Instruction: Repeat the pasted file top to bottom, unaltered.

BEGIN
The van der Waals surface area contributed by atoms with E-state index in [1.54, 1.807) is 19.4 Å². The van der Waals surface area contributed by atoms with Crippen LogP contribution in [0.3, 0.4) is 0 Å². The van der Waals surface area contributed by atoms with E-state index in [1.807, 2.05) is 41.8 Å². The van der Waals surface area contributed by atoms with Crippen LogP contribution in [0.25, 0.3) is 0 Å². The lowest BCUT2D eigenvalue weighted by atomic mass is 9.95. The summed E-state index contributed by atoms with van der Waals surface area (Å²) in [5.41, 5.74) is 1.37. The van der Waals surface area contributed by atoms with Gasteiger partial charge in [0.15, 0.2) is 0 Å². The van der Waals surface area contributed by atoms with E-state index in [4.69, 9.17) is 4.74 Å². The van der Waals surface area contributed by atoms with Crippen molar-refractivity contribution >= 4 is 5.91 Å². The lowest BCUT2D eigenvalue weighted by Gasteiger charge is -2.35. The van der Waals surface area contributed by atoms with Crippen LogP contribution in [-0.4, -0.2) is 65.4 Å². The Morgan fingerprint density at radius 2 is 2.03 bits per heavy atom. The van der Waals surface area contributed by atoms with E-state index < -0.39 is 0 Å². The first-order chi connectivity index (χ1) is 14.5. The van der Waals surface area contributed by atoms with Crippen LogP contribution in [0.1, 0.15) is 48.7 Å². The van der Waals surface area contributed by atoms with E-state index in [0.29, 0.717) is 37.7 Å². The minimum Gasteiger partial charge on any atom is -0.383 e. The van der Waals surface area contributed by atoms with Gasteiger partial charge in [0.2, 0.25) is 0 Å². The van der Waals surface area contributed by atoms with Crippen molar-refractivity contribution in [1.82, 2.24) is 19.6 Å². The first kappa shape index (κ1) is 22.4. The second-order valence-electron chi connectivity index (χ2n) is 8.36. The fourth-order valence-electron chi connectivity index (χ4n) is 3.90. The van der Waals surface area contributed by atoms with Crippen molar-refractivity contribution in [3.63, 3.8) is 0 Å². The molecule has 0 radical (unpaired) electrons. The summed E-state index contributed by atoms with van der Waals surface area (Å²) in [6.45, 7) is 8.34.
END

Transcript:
The van der Waals surface area contributed by atoms with E-state index in [1.54, 1.807) is 19.4 Å². The van der Waals surface area contributed by atoms with Crippen LogP contribution in [0.3, 0.4) is 0 Å². The van der Waals surface area contributed by atoms with E-state index in [1.807, 2.05) is 41.8 Å². The van der Waals surface area contributed by atoms with Crippen LogP contribution in [0.25, 0.3) is 0 Å². The lowest BCUT2D eigenvalue weighted by atomic mass is 9.95. The summed E-state index contributed by atoms with van der Waals surface area (Å²) in [5.41, 5.74) is 1.37. The van der Waals surface area contributed by atoms with Gasteiger partial charge in [0.15, 0.2) is 0 Å². The van der Waals surface area contributed by atoms with E-state index in [4.69, 9.17) is 4.74 Å². The van der Waals surface area contributed by atoms with Crippen molar-refractivity contribution >= 4 is 5.91 Å². The lowest BCUT2D eigenvalue weighted by Gasteiger charge is -2.35. The van der Waals surface area contributed by atoms with Crippen LogP contribution in [-0.4, -0.2) is 65.4 Å². The Morgan fingerprint density at radius 2 is 2.03 bits per heavy atom. The van der Waals surface area contributed by atoms with E-state index < -0.39 is 0 Å². The first-order chi connectivity index (χ1) is 14.5. The van der Waals surface area contributed by atoms with Crippen LogP contribution in [0.1, 0.15) is 48.7 Å². The van der Waals surface area contributed by atoms with E-state index in [0.29, 0.717) is 37.7 Å². The minimum Gasteiger partial charge on any atom is -0.383 e. The van der Waals surface area contributed by atoms with Gasteiger partial charge in [0.2, 0.25) is 0 Å². The van der Waals surface area contributed by atoms with Crippen molar-refractivity contribution in [1.82, 2.24) is 19.6 Å². The first kappa shape index (κ1) is 22.4. The second-order valence-electron chi connectivity index (χ2n) is 8.36. The fourth-order valence-electron chi connectivity index (χ4n) is 3.90. The van der Waals surface area contributed by atoms with Crippen molar-refractivity contribution in [3.63, 3.8) is 0 Å². The molecule has 0 radical (unpaired) electrons. The summed E-state index contributed by atoms with van der Waals surface area (Å²) in [6.45, 7) is 8.34.